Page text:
The concept of DIY (do it yourself) is surely not a new phenomenon. This is an something that has existing from the beginning of time. Wikipedia as of October 2016 describes it as the method of building, modifying, or repairing things without the direct aid of experts or professionals. It further goes on to state that Academic research describes DIY as behaviors where “individuals engage raw and semi-raw materials and component parts to produce, transform, or reconstruct material possessions, including those drawn from the natural environment (e.g. landscaping)”. Architecture certainly falls under the Academic research category. However in the Architectural practice, the concept was fully brought to light in 1964, through the book entitled, Architecture Without Architects: A Short Introduction to Non-pedigreed Architecture written by Bernard Rudofsky.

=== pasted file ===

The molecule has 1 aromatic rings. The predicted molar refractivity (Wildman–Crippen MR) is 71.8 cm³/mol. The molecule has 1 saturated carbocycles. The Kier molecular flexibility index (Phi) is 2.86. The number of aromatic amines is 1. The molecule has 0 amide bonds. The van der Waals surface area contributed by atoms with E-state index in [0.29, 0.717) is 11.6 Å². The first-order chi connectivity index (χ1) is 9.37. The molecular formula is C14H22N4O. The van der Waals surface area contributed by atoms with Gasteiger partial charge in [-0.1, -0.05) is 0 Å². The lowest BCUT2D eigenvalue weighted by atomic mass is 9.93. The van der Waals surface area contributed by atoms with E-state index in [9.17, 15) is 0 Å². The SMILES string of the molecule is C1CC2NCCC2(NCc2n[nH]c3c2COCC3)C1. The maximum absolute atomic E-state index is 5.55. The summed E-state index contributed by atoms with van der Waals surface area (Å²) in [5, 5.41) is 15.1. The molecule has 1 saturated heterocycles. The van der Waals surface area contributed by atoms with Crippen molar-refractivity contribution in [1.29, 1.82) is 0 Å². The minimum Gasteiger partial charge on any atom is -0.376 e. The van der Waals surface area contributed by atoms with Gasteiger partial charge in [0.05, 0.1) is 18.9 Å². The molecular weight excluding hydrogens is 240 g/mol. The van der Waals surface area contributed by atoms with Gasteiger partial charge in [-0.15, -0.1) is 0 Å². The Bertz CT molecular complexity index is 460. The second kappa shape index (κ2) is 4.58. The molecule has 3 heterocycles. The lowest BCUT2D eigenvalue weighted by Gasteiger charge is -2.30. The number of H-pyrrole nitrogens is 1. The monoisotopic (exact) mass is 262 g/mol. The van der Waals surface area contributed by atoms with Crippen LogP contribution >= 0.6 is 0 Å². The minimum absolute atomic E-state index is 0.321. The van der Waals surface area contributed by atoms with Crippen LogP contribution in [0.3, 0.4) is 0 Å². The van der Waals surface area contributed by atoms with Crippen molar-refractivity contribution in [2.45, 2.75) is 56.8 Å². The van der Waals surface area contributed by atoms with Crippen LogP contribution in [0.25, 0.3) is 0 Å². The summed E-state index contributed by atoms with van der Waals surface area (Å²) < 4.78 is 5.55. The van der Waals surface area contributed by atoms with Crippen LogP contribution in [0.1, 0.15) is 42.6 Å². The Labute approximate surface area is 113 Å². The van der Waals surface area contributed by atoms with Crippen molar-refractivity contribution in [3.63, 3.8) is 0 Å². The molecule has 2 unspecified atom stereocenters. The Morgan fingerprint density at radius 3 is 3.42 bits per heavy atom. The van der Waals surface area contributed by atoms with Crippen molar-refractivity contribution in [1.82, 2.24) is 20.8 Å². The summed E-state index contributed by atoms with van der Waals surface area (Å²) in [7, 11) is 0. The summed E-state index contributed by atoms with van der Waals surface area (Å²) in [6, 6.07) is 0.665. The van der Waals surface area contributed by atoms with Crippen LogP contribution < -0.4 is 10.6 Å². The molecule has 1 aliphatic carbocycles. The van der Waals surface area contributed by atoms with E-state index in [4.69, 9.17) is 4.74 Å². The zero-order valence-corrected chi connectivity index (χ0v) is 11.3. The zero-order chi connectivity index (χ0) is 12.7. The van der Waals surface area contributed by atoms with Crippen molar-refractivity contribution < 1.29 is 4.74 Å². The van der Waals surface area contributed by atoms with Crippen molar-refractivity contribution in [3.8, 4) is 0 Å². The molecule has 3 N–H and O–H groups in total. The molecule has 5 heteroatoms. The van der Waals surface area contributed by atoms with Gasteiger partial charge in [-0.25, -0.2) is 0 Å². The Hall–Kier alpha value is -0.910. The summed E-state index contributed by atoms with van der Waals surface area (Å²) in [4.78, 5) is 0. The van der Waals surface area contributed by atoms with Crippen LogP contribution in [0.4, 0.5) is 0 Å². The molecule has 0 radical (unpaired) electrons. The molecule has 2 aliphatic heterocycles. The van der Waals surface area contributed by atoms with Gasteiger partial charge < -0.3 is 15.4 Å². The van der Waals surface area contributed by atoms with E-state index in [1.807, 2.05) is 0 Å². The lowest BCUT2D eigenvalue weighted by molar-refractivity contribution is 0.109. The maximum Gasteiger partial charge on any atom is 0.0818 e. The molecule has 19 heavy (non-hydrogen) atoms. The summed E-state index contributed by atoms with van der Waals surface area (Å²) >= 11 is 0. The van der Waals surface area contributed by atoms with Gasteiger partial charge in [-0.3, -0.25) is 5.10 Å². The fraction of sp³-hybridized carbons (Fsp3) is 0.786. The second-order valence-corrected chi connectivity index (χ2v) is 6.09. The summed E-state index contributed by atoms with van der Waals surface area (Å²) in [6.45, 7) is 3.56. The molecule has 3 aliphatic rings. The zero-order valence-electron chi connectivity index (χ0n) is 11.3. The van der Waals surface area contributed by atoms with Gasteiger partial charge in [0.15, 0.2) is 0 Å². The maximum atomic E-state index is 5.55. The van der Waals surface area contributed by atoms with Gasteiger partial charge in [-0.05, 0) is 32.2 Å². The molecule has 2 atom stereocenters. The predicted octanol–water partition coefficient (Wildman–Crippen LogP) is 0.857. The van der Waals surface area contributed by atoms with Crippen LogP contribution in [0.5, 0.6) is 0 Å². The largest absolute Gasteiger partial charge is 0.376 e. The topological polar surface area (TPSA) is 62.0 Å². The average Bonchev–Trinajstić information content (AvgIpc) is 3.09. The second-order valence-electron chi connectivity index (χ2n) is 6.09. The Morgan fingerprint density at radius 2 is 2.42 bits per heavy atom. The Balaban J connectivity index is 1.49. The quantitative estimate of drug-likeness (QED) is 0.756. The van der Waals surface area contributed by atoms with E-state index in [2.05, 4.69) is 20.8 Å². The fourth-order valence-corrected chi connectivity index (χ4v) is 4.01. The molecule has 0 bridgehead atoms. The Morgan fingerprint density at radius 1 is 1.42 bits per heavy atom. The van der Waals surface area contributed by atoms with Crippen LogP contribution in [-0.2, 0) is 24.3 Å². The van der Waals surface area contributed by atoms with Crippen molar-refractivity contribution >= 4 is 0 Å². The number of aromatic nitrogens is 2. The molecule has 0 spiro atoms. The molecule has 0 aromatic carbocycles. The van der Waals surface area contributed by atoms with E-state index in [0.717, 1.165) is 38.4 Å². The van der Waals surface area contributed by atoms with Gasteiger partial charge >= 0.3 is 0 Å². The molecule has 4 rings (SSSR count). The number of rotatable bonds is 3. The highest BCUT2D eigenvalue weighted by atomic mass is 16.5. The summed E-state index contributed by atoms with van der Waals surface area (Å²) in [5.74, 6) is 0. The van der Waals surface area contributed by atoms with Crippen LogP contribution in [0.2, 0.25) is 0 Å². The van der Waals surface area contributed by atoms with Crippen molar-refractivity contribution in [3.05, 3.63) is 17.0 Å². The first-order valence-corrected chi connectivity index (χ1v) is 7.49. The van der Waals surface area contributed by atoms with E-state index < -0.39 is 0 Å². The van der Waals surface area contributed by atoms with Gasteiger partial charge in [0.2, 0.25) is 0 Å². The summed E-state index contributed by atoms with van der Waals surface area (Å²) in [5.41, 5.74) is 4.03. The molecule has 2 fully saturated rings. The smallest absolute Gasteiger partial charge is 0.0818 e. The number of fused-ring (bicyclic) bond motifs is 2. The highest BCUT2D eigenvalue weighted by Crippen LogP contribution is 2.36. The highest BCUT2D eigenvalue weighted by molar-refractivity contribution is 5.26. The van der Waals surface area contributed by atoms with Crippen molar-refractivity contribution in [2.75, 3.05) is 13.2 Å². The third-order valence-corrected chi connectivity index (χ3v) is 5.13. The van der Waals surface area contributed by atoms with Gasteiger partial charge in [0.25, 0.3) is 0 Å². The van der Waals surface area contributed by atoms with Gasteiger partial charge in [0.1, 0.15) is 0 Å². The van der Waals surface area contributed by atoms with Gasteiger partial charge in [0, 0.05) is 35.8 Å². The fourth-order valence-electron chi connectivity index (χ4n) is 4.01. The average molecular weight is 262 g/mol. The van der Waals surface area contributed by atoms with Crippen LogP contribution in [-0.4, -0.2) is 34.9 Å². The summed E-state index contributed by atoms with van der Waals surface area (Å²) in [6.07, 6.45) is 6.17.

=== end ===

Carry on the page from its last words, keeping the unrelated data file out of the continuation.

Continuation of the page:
Today more and more people are starting to embrace this concept in their spaces and even more in their lifestyles. It has become a means to an end particularly because of how affordable and fulfilling it is in terms of personal involvement in the process. As you read this issue, you will find various areas in East Africa where DIY has been embraced so much that it has even been given local names like ufundi and jua kali. Our various contributors also help to explain how they have been promoting the concept to improve the lives many people in rural areas. This issue takes you through the different degrees and/or level of DIY as required by the different clientele or target group.
Steve Jobs once said, “Design is a funny word. Some people think design means how it looks. But of course, if you dig deeper, it’s really how it works.” We believe the same is true for DIY projects. There is always a story attached to the result. In conclusion, I will leave you with a quote from Frank Llyod Wright as your food for thought:
Regard it as just as desirable to build a chicken house as to build a cathedral.
~ Frank Lloyd Wright
Enjoy the issue!